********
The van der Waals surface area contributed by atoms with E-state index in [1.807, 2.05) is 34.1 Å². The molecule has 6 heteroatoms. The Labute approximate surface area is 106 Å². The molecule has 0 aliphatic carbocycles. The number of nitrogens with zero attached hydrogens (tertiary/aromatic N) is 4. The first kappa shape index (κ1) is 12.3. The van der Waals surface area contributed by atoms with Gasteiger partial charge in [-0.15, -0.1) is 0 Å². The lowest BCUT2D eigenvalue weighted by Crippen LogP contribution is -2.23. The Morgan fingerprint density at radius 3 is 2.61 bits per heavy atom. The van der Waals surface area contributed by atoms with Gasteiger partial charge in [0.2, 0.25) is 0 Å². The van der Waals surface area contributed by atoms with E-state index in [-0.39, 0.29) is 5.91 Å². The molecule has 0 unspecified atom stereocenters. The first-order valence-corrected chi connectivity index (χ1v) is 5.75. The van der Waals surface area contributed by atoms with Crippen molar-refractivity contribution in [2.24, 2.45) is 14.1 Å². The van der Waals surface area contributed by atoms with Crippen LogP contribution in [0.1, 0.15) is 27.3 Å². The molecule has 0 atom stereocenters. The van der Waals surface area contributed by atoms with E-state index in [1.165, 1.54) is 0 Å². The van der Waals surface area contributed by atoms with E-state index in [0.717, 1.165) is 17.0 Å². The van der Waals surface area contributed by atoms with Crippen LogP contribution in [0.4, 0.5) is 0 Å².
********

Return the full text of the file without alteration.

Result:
The van der Waals surface area contributed by atoms with E-state index in [1.807, 2.05) is 34.1 Å². The molecule has 6 heteroatoms. The Labute approximate surface area is 106 Å². The molecule has 0 aliphatic carbocycles. The number of nitrogens with zero attached hydrogens (tertiary/aromatic N) is 4. The first kappa shape index (κ1) is 12.3. The van der Waals surface area contributed by atoms with Gasteiger partial charge in [-0.15, -0.1) is 0 Å². The lowest BCUT2D eigenvalue weighted by Crippen LogP contribution is -2.23. The Morgan fingerprint density at radius 3 is 2.61 bits per heavy atom. The van der Waals surface area contributed by atoms with Gasteiger partial charge in [0.2, 0.25) is 0 Å². The van der Waals surface area contributed by atoms with E-state index in [-0.39, 0.29) is 5.91 Å². The molecule has 0 unspecified atom stereocenters. The first-order valence-corrected chi connectivity index (χ1v) is 5.75. The van der Waals surface area contributed by atoms with Crippen molar-refractivity contribution in [2.24, 2.45) is 14.1 Å². The van der Waals surface area contributed by atoms with Crippen LogP contribution in [0.1, 0.15) is 27.3 Å². The molecule has 0 atom stereocenters. The van der Waals surface area contributed by atoms with E-state index in [1.165, 1.54) is 0 Å². The van der Waals surface area contributed by atoms with E-state index in [0.717, 1.165) is 17.0 Å². The van der Waals surface area contributed by atoms with Crippen LogP contribution in [0.4, 0.5) is 0 Å².